Can Tourism Help South Africa's Poor?

Leon Marshall in Johannesburg
for National Geographic News
March 28, 2005
South Africans voted to end apartheid in 1992. Four years later a
government committee proposed that tourism be used as a development tool
to support the economic, social, and environmental goals of the
government and to empower previously neglected communities.

Those plans are now coming to fruition.

Between 1994 and 2002, the number of foreign tourists grew from 3.7 million to 6.4 million, or 72 percent, reports South Africa's Department of Environmental Affaires and Tourism.

As one of South Africa's fastest-growing industries, tourism has taken the lead over gold. Tourism brings in about 8.3 billion dollars (U.S.) annually, compared to gold's approximately 6.6 billion dollars, said Azar Jammine, a chief economist at Econometrix, a Johannesburg consulting firm. (See pictures of top South African sights.)

"People come here for our sunshine. They come for Cape Town, recognized as one of the world's most beautiful cities," Jammine said. "They come for our wildlife, for our variety of people and cultures and landscapes, and for our political history. They come to the land of Nelson Mandela."

Though far outranked by the manufacturing sector as a foreign-currency earner, tourism is a focal point of the country's strategy to reduce its high unemployment rates. Economists estimate that one job is created for every ten foreign tourists who visit South Africa.

Experts say tourism can be used as a development tool to bring the country's poor into the economic mainstream.

"We have changed the political sphere into a fully democratic dispensation," said Patrick Matlou, a tourism official with the Department of Environmental Affairs and Tourism. "Now we need to change the economic sphere."

"You cannot have 80 percent of your population locked out of the economic mainstream," he continued. "And tourism, with its vast range of activities—including transport, accommodation, and catering—is one of the sectors best suited to draw previously disadvantaged people into the mainstream."

Balancing Concerns

Legislation known as the Black Economic Empowerment Act was passed in 2003. It provides guidelines on how the private and the public sector should set about advancing black people, women, and other groups who were disadvantaged under apartheid.

When the law first went into effect, South Africa's Department of Trade and Industry produced a generic scorecard against which companies could measure themselves.

The Tourism Business Council of South Africa (TBCSA), an umbrella body established in 1996 to represent the private-sector tourism industry, recently adopted a more specific set of proposals for bringing racial equity into the tourism sector.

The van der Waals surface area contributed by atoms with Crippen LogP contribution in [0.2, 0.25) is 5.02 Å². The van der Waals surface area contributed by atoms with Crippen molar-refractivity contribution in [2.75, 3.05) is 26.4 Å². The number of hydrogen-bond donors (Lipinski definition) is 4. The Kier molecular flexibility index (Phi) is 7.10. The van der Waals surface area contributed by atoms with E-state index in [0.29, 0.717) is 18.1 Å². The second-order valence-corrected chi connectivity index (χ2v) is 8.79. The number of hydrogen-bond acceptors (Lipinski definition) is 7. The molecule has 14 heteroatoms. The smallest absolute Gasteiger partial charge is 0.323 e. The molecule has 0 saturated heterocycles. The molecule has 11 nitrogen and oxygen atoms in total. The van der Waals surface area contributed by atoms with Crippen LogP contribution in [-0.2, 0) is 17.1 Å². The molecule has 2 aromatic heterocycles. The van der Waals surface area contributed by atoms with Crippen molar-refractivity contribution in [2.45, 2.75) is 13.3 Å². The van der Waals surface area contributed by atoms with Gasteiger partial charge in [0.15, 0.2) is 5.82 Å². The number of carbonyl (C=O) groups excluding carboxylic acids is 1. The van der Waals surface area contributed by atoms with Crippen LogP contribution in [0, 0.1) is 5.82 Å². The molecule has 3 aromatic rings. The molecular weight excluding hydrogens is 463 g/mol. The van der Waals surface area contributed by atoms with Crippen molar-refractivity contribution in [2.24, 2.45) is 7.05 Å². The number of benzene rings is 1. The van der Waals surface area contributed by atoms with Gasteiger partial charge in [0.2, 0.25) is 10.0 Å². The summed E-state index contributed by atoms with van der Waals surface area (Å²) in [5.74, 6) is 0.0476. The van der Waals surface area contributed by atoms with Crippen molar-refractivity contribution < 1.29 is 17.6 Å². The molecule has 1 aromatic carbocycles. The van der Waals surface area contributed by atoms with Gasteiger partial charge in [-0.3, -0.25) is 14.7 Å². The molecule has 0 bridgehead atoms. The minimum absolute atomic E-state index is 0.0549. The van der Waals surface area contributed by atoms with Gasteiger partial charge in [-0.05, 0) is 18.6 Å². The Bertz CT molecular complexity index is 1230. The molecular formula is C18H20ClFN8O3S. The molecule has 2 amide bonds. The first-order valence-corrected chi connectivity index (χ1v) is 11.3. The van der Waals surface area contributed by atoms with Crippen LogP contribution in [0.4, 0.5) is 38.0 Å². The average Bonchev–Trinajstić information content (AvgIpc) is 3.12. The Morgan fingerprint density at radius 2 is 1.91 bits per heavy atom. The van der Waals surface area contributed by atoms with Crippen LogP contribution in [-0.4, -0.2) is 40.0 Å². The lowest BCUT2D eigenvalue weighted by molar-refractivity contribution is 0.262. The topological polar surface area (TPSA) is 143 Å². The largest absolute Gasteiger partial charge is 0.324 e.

TBCSA spokesperson Ntsiki Mpulo said, "The tourism industry has proactively drafted its own scorecard. … Although it is not law, we expect that the industry will embrace the scorecard."

The scorecard awards points to businesses that increase the percentage of black jobholders and black managers and that partner with black-owned businesses, among other measures.

The program establishes specific goals to be met by 2009 and 2014.

"I am excited about the way we are getting the building blocks for sustainable tourism into place," said Ernie Heath, head of the tourism department of the University of Pretoria. "In the past the focus tended to shift between the environmental, the commercial, and the people aspect. We are now taking a more balanced approach."

Tourism and Conservation

Some experts say wildlife conservation has also benefited as appreciation has grown for tourism's role as an economic-growth engine.

"Naturally we want to conserve nature for its own sake," Matlou, the South African government tourism official, said. "But we are one of the most biodiverse countries in the world, and because people pay to come and see our wildlife, it makes sense to go just that much further to preserve our natural assets."

Since 1994 the government has designated four new national parks, bringing the total to 20. South Africa has also added substantially more land to existing parks. Almost 20 percent of the country's coastal zone has been designated as protected.

In addition, vast parts of rural South Africa have been converted from grazing and farming lands to wildlife reserves. The country is home to about 9,000 game ranches, covering an area of about 42 million acres (17 million hectares), according to Game Ranch Management, a book edited by J. du P. Bothma, director of the University of Pretoria's Centre for Wildlife Management. The game-ranch acreage is more than double the amount of land formally protected as national and provincial parkland.

Working for Water, a government program that began in 1995, now has 300 projects throughout the country. The initiative aims to enhance ecological integrity, promote sustainable use of natural resources, and invest in the most marginalized sectors of South African society.

Matlou said that in sub-Saharan Africa, South Africa is the "driving force behind transfrontier parks, which allow animals to roam across national boundaries."

"Our tourism product is becoming increasingly diversified, giving it wider appeal while at the same time encouraging entrepreneurship," Heath, of the University of Pretoria, said. "There is no reason why it should not be a trigger for social and economic development. Entailed in the product's development is a vital commitment to developing rural South Africa, where the poorest of our people live."

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